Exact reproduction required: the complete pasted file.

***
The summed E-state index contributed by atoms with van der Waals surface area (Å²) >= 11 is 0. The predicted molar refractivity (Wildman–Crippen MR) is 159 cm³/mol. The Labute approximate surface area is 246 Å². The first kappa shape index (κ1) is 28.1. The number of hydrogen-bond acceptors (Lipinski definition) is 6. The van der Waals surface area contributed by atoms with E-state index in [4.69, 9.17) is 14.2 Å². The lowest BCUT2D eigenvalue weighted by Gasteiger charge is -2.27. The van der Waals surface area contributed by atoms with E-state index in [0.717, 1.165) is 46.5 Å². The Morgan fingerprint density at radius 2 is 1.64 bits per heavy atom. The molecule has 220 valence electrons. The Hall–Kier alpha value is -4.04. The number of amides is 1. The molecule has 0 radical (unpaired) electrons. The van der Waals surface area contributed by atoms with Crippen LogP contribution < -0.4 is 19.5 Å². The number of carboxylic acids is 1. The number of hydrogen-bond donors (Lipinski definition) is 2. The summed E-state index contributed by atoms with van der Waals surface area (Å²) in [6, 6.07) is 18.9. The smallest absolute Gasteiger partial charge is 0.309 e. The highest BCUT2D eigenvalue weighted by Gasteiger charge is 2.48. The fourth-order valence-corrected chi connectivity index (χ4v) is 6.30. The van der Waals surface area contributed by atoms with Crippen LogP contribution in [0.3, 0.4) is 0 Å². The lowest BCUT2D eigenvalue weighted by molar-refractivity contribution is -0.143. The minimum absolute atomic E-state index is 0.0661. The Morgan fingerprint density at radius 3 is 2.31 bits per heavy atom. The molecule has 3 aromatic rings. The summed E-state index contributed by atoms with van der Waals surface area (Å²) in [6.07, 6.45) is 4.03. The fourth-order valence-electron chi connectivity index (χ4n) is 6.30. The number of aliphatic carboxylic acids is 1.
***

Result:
The summed E-state index contributed by atoms with van der Waals surface area (Å²) >= 11 is 0. The predicted molar refractivity (Wildman–Crippen MR) is 159 cm³/mol. The Labute approximate surface area is 246 Å². The first kappa shape index (κ1) is 28.1. The number of hydrogen-bond acceptors (Lipinski definition) is 6. The van der Waals surface area contributed by atoms with E-state index in [4.69, 9.17) is 14.2 Å². The lowest BCUT2D eigenvalue weighted by Gasteiger charge is -2.27. The van der Waals surface area contributed by atoms with E-state index in [0.717, 1.165) is 46.5 Å². The Morgan fingerprint density at radius 2 is 1.64 bits per heavy atom. The molecule has 220 valence electrons. The Hall–Kier alpha value is -4.04. The number of amides is 1. The molecule has 0 radical (unpaired) electrons. The van der Waals surface area contributed by atoms with Crippen LogP contribution < -0.4 is 19.5 Å². The number of carboxylic acids is 1. The number of hydrogen-bond donors (Lipinski definition) is 2. The summed E-state index contributed by atoms with van der Waals surface area (Å²) in [6, 6.07) is 18.9. The smallest absolute Gasteiger partial charge is 0.309 e. The highest BCUT2D eigenvalue weighted by Gasteiger charge is 2.48. The fourth-order valence-corrected chi connectivity index (χ4v) is 6.30. The van der Waals surface area contributed by atoms with Crippen LogP contribution in [0.3, 0.4) is 0 Å². The lowest BCUT2D eigenvalue weighted by molar-refractivity contribution is -0.143. The minimum absolute atomic E-state index is 0.0661. The Morgan fingerprint density at radius 3 is 2.31 bits per heavy atom. The molecule has 3 aromatic rings. The summed E-state index contributed by atoms with van der Waals surface area (Å²) in [6.07, 6.45) is 4.03. The fourth-order valence-electron chi connectivity index (χ4n) is 6.30. The number of aliphatic carboxylic acids is 1.